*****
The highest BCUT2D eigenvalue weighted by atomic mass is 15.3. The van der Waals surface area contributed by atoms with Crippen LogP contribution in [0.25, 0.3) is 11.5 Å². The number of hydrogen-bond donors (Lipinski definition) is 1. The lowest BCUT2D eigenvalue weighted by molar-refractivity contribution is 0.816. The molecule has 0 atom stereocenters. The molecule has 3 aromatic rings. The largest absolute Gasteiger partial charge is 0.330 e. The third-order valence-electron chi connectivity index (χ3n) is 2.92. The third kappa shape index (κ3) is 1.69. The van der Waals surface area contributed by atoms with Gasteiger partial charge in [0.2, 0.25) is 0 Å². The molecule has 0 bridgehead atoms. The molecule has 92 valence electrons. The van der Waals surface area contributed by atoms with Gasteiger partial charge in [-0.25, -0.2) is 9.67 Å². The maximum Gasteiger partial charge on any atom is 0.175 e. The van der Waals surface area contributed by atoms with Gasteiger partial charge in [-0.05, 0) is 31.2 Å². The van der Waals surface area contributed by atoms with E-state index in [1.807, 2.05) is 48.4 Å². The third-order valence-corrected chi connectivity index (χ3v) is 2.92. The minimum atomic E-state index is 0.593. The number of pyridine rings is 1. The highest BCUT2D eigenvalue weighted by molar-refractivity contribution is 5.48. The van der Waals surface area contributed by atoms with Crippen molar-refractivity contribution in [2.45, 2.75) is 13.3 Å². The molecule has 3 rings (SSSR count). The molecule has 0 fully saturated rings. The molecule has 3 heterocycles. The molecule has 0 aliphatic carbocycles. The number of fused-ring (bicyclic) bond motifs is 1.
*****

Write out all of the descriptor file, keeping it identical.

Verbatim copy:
The highest BCUT2D eigenvalue weighted by atomic mass is 15.3. The van der Waals surface area contributed by atoms with Crippen LogP contribution in [0.25, 0.3) is 11.5 Å². The number of hydrogen-bond donors (Lipinski definition) is 1. The lowest BCUT2D eigenvalue weighted by molar-refractivity contribution is 0.816. The molecule has 0 atom stereocenters. The molecule has 3 aromatic rings. The largest absolute Gasteiger partial charge is 0.330 e. The third-order valence-electron chi connectivity index (χ3n) is 2.92. The third kappa shape index (κ3) is 1.69. The van der Waals surface area contributed by atoms with Gasteiger partial charge in [0.2, 0.25) is 0 Å². The molecule has 0 bridgehead atoms. The molecule has 92 valence electrons. The van der Waals surface area contributed by atoms with Gasteiger partial charge in [-0.25, -0.2) is 9.67 Å². The maximum Gasteiger partial charge on any atom is 0.175 e. The van der Waals surface area contributed by atoms with Gasteiger partial charge in [-0.05, 0) is 31.2 Å². The van der Waals surface area contributed by atoms with E-state index in [1.807, 2.05) is 48.4 Å². The third-order valence-corrected chi connectivity index (χ3v) is 2.92. The minimum atomic E-state index is 0.593. The number of pyridine rings is 1. The highest BCUT2D eigenvalue weighted by molar-refractivity contribution is 5.48. The van der Waals surface area contributed by atoms with Crippen molar-refractivity contribution in [2.45, 2.75) is 13.3 Å². The molecule has 3 rings (SSSR count). The molecule has 0 fully saturated rings. The molecule has 3 heterocycles. The molecule has 0 aliphatic carbocycles. The number of fused-ring (bicyclic) bond motifs is 1.